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Does psychological distress influence reporting of demands and control at work?
  1. K Waldenström,
  2. I Lundberg,
  3. M Waldenström,
  4. A Härenstam,
  5. MOA Research Group*
  1. Department of Public Health Science, Norrbacka, Stockholm, Sweden
  1. Correspondence to:
 Dr K Waldenström
 Occupational Health, Norrbacka, Stockholm 171 76, Sweden; kerstin.waldenstrom{at}


Aims: To investigate whether self reporting of psychological demands and control at work is as valid for psychologically distressed subjects as for subjects with psychological wellbeing.

Method: Self reported demands and control (according to the model of Karasek) were compared to expert assessments through direct observations of each subject’s work conditions concerning time pressure, hindrances, qualification for work tasks, and possibility of having influence. The comparison was made between respondents reporting and not reporting psychological distress as measured by the general health questionnaire with 12 questions (GHQ-12). The sample consisted of 203 men and women in 85 occupations.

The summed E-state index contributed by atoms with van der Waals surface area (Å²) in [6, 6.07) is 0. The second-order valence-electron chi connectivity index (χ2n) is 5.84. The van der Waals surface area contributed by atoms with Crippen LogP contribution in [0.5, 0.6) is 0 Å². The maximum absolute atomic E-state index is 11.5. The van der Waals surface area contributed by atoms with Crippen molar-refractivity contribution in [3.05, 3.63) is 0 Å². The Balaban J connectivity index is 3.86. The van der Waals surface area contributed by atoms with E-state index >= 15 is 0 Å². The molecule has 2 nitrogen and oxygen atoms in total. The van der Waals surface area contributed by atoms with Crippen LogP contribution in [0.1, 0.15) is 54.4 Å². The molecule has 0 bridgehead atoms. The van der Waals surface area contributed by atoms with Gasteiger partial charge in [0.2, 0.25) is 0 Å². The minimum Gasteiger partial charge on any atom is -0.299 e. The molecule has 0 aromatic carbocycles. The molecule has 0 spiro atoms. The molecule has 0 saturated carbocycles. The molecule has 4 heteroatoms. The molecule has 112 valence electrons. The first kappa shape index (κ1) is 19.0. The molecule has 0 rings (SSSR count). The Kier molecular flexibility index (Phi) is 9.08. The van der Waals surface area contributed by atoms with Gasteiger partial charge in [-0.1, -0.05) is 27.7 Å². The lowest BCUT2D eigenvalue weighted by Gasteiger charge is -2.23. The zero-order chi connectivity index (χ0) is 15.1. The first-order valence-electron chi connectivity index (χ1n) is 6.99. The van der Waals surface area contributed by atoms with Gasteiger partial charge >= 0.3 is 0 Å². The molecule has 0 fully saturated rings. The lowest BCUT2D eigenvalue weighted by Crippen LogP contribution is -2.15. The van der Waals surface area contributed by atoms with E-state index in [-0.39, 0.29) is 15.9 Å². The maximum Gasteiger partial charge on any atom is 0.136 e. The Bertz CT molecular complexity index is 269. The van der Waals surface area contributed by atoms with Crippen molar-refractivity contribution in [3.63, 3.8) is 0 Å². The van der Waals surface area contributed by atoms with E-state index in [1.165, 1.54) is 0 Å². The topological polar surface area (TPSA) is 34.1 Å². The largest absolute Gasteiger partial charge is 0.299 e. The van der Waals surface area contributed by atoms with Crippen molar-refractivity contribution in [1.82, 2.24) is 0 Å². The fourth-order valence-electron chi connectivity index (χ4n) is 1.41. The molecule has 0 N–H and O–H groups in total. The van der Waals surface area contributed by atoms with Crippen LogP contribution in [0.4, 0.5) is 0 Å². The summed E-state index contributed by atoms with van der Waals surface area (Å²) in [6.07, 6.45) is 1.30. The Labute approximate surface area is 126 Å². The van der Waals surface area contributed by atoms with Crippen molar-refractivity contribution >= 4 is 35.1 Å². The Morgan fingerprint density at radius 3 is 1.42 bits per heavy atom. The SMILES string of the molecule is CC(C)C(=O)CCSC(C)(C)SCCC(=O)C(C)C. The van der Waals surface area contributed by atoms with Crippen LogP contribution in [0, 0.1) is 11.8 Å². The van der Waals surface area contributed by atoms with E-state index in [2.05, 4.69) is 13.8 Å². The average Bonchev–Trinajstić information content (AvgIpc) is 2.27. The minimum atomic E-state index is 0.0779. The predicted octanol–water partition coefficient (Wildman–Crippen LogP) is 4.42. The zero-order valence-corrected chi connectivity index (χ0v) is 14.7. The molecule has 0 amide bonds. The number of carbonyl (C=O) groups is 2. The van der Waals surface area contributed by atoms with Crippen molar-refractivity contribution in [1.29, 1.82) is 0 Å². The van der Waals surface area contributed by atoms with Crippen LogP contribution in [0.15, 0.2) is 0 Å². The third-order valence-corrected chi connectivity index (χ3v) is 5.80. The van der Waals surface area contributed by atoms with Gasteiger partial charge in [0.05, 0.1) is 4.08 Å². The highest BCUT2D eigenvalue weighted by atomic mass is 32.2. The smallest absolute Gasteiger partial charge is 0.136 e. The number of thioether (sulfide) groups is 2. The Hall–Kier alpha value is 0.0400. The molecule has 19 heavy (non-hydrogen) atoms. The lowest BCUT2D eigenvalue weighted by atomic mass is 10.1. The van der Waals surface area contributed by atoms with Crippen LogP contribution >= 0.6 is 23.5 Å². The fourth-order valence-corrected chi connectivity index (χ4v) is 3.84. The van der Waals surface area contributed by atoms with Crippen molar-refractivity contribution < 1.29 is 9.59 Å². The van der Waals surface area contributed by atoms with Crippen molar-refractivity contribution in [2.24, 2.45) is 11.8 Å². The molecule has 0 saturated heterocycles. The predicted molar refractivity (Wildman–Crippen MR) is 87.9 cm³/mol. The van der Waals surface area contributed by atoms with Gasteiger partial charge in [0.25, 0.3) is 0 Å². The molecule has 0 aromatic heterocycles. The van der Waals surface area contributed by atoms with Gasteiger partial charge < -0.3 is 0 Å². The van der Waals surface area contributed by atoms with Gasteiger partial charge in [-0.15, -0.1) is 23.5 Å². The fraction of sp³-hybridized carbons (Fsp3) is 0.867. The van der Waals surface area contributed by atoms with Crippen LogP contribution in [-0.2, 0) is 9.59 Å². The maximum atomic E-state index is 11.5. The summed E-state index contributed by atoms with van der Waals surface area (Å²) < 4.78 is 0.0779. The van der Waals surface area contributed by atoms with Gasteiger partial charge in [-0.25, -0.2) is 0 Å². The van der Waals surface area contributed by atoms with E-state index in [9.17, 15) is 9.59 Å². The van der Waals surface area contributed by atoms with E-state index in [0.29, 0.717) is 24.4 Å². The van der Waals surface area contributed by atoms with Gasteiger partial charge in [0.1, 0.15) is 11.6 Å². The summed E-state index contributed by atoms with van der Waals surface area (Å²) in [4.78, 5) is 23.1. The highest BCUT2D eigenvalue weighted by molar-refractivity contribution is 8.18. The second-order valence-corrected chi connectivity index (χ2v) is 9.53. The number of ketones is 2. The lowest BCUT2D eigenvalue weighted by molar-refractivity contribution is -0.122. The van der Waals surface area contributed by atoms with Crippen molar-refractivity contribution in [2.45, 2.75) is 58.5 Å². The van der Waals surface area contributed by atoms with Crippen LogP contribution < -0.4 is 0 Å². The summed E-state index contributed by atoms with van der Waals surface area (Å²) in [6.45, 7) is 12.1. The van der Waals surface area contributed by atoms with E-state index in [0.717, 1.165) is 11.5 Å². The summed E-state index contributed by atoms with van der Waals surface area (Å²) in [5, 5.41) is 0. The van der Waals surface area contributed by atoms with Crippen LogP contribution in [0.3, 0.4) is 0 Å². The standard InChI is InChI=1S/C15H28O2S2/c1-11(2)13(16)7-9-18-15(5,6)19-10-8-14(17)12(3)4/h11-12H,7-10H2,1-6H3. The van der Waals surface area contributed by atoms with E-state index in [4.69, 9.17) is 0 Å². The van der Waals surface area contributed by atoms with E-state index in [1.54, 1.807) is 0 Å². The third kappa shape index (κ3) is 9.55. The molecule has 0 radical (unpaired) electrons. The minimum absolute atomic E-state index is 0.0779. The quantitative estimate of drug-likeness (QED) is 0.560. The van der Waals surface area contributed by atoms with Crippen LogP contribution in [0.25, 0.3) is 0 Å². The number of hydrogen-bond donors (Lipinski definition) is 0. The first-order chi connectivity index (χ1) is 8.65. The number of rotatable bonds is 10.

Result: No systematic differences between self reported and externally assessed working conditions for respondents reporting different levels of psychological distress were found.

Conclusion: Over-reporting of work demands or under-reporting of work control is unlikely at the levels of psychological distress studied.

  • demand-control model
  • differential misclassification
  • job analysis

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  • * Modern working and living conditions for women and men.

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